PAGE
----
Objectives: This study investigated whether pulmonary artery (PA) 18F-FDG uptake is associated with hypertension, and if it correlates to elevated pulmonary pressures. Background: 18F-fluorodeoxyglucose (FDG) positron emission tomography (PET) combined with computed tomography or cardiac magnetic resonance (CMR) has been used to assess inflammation mostly in large arteries of the systemic circulation. Much less is known about inflammation of the vasculature of the pulmonary system and its relationship to pulmonary hypertension (PH). Methods: In a single-center cohort of 175 patients with suspected cardiac sarcoidosis, who underwent hybrid thoracic PET/CMR, 18F-FDG uptake in the PA was quantified according to maximum standardized uptake value (SUVmax) and target-to-background ratio (TBR) and compared with available results from right heart catheterization (RHC) or transthoracic echocardiography (TTE). Results: Thirty-three subjects demonstrated clear 18F-FDG uptake in the PA wall. In the subgroup of patients who underwent RHC (n = 10), the mean PA pressure was significantly higher in the group with PA 18F-FDG uptake compared with the group without uptake (34.4 ± 7.2 mm Hg vs 25.6 ± 9.3 mm Hg; P = 0.003), and 9 (90%) patients with PA 18F-FDG uptake had PH when a mean PA pressure cutoff of 25 mm Hg was used compared with 18 (45%) in the nonuptake group (P < 0.05). In the subgroup that underwent TTE, signs of PH were present in a significantly higher number of patients with PA 18F-FDG uptake (14 [51.9%] vs 37 [29.8%]; P < 0.05). Qualitative assessment of 18F-FDG uptake in the PA wall showed a sensitivity of 33% and specificity of 96% for separating patients with PH based on RHC-derived PA pressures. SUVmax and TBR in the PA wall correlated with PA pressure derived from RHC and/or TTE. Conclusions: We demonstrate that 18F-FDG uptake by PET/CMR in the PA is associated with PH and that its intensity correlates with PA pressure.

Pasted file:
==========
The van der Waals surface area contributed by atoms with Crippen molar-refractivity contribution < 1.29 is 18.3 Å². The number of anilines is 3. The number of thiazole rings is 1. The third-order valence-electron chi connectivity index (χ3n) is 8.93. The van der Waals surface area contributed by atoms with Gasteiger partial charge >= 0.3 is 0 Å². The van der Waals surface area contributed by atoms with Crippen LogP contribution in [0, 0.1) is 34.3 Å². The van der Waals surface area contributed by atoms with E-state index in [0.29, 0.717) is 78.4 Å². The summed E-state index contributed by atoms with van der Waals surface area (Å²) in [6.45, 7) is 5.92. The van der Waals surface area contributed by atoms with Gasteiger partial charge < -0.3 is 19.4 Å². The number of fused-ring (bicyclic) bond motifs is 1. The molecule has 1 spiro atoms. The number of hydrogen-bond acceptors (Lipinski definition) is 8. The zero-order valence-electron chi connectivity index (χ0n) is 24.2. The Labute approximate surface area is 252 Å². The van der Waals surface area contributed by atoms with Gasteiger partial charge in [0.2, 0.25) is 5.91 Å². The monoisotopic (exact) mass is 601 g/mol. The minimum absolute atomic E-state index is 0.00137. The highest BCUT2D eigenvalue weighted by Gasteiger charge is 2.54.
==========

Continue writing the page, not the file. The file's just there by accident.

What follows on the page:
- pulmonary artery
- pulmonary hypertension